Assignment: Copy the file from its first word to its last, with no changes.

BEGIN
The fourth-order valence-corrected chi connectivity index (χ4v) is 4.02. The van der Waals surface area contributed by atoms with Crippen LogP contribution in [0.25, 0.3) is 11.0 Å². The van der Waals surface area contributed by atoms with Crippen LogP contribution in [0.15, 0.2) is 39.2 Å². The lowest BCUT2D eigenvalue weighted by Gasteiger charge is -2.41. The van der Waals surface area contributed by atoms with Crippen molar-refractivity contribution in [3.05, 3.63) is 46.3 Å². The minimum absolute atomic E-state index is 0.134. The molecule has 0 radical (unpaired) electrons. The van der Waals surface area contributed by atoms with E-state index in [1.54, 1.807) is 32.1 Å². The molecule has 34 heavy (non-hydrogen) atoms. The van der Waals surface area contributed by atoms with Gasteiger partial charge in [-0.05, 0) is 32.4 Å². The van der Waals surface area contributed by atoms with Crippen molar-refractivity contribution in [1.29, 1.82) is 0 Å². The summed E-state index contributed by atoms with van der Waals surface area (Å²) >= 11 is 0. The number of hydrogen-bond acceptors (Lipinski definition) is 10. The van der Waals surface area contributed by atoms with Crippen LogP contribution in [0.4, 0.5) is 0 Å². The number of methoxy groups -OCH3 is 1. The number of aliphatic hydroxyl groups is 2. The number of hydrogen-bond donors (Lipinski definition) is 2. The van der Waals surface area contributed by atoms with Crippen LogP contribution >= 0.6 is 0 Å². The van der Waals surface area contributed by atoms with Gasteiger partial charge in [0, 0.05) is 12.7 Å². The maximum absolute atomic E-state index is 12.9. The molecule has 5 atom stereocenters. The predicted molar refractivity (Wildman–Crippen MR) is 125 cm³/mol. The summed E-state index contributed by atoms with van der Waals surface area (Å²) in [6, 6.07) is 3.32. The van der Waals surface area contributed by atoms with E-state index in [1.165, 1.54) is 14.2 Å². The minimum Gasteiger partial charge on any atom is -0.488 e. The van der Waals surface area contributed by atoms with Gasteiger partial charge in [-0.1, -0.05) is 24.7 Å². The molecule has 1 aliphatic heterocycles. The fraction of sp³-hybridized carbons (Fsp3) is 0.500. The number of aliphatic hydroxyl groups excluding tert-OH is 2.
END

The fourth-order valence-corrected chi connectivity index (χ4v) is 4.02. The van der Waals surface area contributed by atoms with Crippen LogP contribution in [0.25, 0.3) is 11.0 Å². The van der Waals surface area contributed by atoms with Crippen LogP contribution in [0.15, 0.2) is 39.2 Å². The lowest BCUT2D eigenvalue weighted by Gasteiger charge is -2.41. The van der Waals surface area contributed by atoms with Crippen molar-refractivity contribution in [3.05, 3.63) is 46.3 Å². The minimum absolute atomic E-state index is 0.134. The molecule has 0 radical (unpaired) electrons. The van der Waals surface area contributed by atoms with E-state index in [1.54, 1.807) is 32.1 Å². The molecule has 34 heavy (non-hydrogen) atoms. The van der Waals surface area contributed by atoms with Gasteiger partial charge in [-0.05, 0) is 32.4 Å². The van der Waals surface area contributed by atoms with Crippen molar-refractivity contribution in [1.29, 1.82) is 0 Å². The summed E-state index contributed by atoms with van der Waals surface area (Å²) >= 11 is 0. The number of hydrogen-bond acceptors (Lipinski definition) is 10. The van der Waals surface area contributed by atoms with Crippen LogP contribution in [0.4, 0.5) is 0 Å². The number of methoxy groups -OCH3 is 1. The number of aliphatic hydroxyl groups is 2. The number of hydrogen-bond donors (Lipinski definition) is 2. The van der Waals surface area contributed by atoms with Crippen LogP contribution >= 0.6 is 0 Å². The van der Waals surface area contributed by atoms with Gasteiger partial charge in [0, 0.05) is 12.7 Å². The maximum absolute atomic E-state index is 12.9. The molecule has 5 atom stereocenters. The predicted molar refractivity (Wildman–Crippen MR) is 125 cm³/mol. The summed E-state index contributed by atoms with van der Waals surface area (Å²) in [6, 6.07) is 3.32. The van der Waals surface area contributed by atoms with E-state index in [1.165, 1.54) is 14.2 Å². The minimum Gasteiger partial charge on any atom is -0.488 e. The van der Waals surface area contributed by atoms with Gasteiger partial charge in [-0.1, -0.05) is 24.7 Å². The molecule has 1 aliphatic heterocycles. The fraction of sp³-hybridized carbons (Fsp3) is 0.500. The number of aliphatic hydroxyl groups excluding tert-OH is 2.